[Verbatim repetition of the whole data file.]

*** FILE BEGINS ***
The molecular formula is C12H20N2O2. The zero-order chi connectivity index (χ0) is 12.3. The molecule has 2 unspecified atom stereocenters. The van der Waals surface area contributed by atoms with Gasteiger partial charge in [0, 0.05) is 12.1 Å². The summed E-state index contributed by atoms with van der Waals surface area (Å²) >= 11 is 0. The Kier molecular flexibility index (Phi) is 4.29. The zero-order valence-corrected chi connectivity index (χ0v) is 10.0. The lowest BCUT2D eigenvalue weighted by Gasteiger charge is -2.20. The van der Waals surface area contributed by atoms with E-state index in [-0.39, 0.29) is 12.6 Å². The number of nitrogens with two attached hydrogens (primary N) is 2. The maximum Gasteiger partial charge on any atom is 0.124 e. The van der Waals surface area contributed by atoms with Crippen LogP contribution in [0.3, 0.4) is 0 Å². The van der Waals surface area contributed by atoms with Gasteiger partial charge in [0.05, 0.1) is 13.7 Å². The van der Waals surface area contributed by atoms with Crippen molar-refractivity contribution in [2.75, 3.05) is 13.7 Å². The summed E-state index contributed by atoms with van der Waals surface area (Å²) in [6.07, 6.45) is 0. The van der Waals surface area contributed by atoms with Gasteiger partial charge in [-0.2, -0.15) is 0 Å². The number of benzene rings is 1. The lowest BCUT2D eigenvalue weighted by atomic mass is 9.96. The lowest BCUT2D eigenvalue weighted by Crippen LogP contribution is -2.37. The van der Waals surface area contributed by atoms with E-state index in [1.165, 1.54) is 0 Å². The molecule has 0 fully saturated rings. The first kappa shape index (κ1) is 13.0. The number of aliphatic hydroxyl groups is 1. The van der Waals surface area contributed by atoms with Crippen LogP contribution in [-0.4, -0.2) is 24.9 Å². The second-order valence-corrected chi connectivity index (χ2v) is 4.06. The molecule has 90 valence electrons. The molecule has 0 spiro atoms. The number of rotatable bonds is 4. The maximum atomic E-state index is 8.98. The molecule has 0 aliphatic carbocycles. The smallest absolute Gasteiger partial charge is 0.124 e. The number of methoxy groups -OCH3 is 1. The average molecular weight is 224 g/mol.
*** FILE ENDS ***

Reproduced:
The molecular formula is C12H20N2O2. The zero-order chi connectivity index (χ0) is 12.3. The molecule has 2 unspecified atom stereocenters. The van der Waals surface area contributed by atoms with Gasteiger partial charge in [0, 0.05) is 12.1 Å². The summed E-state index contributed by atoms with van der Waals surface area (Å²) >= 11 is 0. The Kier molecular flexibility index (Phi) is 4.29. The zero-order valence-corrected chi connectivity index (χ0v) is 10.0. The lowest BCUT2D eigenvalue weighted by Gasteiger charge is -2.20. The van der Waals surface area contributed by atoms with E-state index in [-0.39, 0.29) is 12.6 Å². The number of nitrogens with two attached hydrogens (primary N) is 2. The maximum Gasteiger partial charge on any atom is 0.124 e. The van der Waals surface area contributed by atoms with Crippen LogP contribution in [0.3, 0.4) is 0 Å². The van der Waals surface area contributed by atoms with Gasteiger partial charge in [0.05, 0.1) is 13.7 Å². The van der Waals surface area contributed by atoms with Crippen molar-refractivity contribution in [2.75, 3.05) is 13.7 Å². The summed E-state index contributed by atoms with van der Waals surface area (Å²) in [6.07, 6.45) is 0. The van der Waals surface area contributed by atoms with Gasteiger partial charge in [-0.2, -0.15) is 0 Å². The number of benzene rings is 1. The lowest BCUT2D eigenvalue weighted by atomic mass is 9.96. The lowest BCUT2D eigenvalue weighted by Crippen LogP contribution is -2.37. The van der Waals surface area contributed by atoms with E-state index in [1.165, 1.54) is 0 Å². The molecule has 0 fully saturated rings. The first kappa shape index (κ1) is 13.0. The number of aliphatic hydroxyl groups is 1. The van der Waals surface area contributed by atoms with Crippen LogP contribution in [-0.4, -0.2) is 24.9 Å². The second-order valence-corrected chi connectivity index (χ2v) is 4.06. The molecule has 90 valence electrons. The molecule has 0 spiro atoms. The number of rotatable bonds is 4. The maximum atomic E-state index is 8.98. The molecule has 0 aliphatic carbocycles. The smallest absolute Gasteiger partial charge is 0.124 e. The number of methoxy groups -OCH3 is 1. The average molecular weight is 224 g/mol.